Learning analytics works with something called Big Data, which is a set of algorithms and statistics that can mathematically add up components and make conclusions based on them. For example, the amount of times a student enters Blackboard Learn to see his/her classes, assignments, and feedback can show high engagement. That tied with high grades, but a low in person attendance rate might sh hat the student wishes to keep studying but might live far away and it’s being a problem. The predictive analytics tool used at the University of West London examines if that student is likely to continue studying next semester. It produces a ‘persistance prediction’ based on the analysis of the student’s scores, attendance, demographic data, and engagement with the LMS. Since all this data is very important, but also very sensitive the University of West London published a policy based on 10 principles to have in mind when using learning analytics.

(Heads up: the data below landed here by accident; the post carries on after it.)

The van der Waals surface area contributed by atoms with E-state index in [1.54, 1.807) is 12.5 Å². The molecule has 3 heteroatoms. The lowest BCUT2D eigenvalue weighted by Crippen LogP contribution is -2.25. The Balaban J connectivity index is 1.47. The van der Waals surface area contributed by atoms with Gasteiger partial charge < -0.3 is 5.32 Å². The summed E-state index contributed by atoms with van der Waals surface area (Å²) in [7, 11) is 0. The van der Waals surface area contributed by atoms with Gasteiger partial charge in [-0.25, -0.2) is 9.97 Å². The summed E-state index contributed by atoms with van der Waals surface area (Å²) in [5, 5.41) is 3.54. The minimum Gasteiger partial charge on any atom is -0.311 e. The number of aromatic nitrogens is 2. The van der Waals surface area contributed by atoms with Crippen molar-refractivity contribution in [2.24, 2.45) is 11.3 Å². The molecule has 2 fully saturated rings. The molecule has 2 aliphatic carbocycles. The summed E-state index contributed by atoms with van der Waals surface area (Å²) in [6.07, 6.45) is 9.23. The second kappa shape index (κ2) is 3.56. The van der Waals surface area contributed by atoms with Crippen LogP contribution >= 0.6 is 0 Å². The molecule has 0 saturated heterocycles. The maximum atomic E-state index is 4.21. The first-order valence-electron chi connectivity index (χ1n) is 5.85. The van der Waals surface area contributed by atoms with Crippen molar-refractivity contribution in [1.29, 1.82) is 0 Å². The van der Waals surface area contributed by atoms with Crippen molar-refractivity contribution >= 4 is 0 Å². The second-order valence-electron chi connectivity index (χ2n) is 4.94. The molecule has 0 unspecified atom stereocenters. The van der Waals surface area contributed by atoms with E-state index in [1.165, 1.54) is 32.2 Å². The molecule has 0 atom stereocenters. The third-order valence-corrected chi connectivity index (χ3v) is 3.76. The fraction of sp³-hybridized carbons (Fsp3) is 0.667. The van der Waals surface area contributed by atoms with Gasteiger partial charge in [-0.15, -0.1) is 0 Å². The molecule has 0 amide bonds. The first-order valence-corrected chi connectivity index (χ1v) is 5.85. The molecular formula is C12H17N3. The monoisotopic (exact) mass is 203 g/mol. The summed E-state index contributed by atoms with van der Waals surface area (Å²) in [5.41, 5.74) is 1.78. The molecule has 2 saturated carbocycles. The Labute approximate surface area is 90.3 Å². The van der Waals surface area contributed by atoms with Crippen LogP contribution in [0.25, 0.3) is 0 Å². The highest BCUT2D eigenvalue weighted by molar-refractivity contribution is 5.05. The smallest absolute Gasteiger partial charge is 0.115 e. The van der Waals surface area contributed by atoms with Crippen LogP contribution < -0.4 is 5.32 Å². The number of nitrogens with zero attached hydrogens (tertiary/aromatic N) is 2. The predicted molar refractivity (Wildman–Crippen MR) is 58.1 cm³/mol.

Three of the 10 principles are particularly important and, as Matt explains, all intertwine with the each other. These 3 principles are:

1. Consent  is one of the key areas of the policy, and its informed consent more than anything. When students enroll in any university, they are giving consent for the university to use their information. However since this is a sensitive topic, the objective of the learning analytics must be clear about how and why the data is used. The students must understand that analytics is used for the benefit of them in order to help them in certain areas and to understand how well the school is doing in teaching and learning. The implementation of learning analytics has been gradual and there are only certain areas of the university are using analytics as of now: the School of Computing and Engineering and the London Geller College of Hospitality and Tourism. These two schools are the first to use Analytics, since the university wants to make sure that all staff are properly trained before starting to use the system before implementing it in all the faculties of the university.